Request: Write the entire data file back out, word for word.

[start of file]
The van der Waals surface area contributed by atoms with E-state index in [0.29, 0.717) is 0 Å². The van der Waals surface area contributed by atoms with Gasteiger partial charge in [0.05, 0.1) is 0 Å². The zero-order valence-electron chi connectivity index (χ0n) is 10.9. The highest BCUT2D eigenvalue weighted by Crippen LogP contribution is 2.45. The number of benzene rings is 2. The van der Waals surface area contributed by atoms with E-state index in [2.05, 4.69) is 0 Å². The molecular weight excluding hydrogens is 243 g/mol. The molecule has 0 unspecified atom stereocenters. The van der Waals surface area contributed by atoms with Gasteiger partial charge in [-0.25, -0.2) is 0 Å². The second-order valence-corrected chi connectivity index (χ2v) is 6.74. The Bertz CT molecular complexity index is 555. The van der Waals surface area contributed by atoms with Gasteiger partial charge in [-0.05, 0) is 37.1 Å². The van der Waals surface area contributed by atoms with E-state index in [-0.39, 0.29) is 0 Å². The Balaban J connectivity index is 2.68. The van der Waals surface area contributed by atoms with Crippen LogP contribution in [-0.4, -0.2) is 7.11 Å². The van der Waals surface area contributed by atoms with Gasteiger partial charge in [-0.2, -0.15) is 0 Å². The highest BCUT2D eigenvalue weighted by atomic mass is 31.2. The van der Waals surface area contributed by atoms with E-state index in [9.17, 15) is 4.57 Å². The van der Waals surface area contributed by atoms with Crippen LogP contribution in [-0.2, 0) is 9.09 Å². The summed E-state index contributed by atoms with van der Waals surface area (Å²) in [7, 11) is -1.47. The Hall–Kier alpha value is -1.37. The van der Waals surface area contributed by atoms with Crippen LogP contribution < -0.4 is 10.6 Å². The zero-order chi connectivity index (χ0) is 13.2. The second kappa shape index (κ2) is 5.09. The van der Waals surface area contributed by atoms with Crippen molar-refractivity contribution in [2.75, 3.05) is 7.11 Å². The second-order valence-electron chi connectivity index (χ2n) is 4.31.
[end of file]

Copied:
The van der Waals surface area contributed by atoms with E-state index in [0.29, 0.717) is 0 Å². The van der Waals surface area contributed by atoms with Gasteiger partial charge in [0.05, 0.1) is 0 Å². The zero-order valence-electron chi connectivity index (χ0n) is 10.9. The highest BCUT2D eigenvalue weighted by Crippen LogP contribution is 2.45. The number of benzene rings is 2. The van der Waals surface area contributed by atoms with E-state index in [2.05, 4.69) is 0 Å². The molecular weight excluding hydrogens is 243 g/mol. The molecule has 0 unspecified atom stereocenters. The van der Waals surface area contributed by atoms with Gasteiger partial charge in [-0.25, -0.2) is 0 Å². The second-order valence-corrected chi connectivity index (χ2v) is 6.74. The Bertz CT molecular complexity index is 555. The van der Waals surface area contributed by atoms with Gasteiger partial charge in [-0.05, 0) is 37.1 Å². The van der Waals surface area contributed by atoms with E-state index in [-0.39, 0.29) is 0 Å². The Balaban J connectivity index is 2.68. The van der Waals surface area contributed by atoms with Crippen LogP contribution in [-0.4, -0.2) is 7.11 Å². The van der Waals surface area contributed by atoms with Gasteiger partial charge in [-0.2, -0.15) is 0 Å². The highest BCUT2D eigenvalue weighted by atomic mass is 31.2. The van der Waals surface area contributed by atoms with E-state index in [9.17, 15) is 4.57 Å². The van der Waals surface area contributed by atoms with Crippen LogP contribution in [-0.2, 0) is 9.09 Å². The summed E-state index contributed by atoms with van der Waals surface area (Å²) in [7, 11) is -1.47. The Hall–Kier alpha value is -1.37. The van der Waals surface area contributed by atoms with Crippen LogP contribution < -0.4 is 10.6 Å². The zero-order chi connectivity index (χ0) is 13.2. The second kappa shape index (κ2) is 5.09. The van der Waals surface area contributed by atoms with Crippen molar-refractivity contribution in [2.75, 3.05) is 7.11 Å². The second-order valence-electron chi connectivity index (χ2n) is 4.31.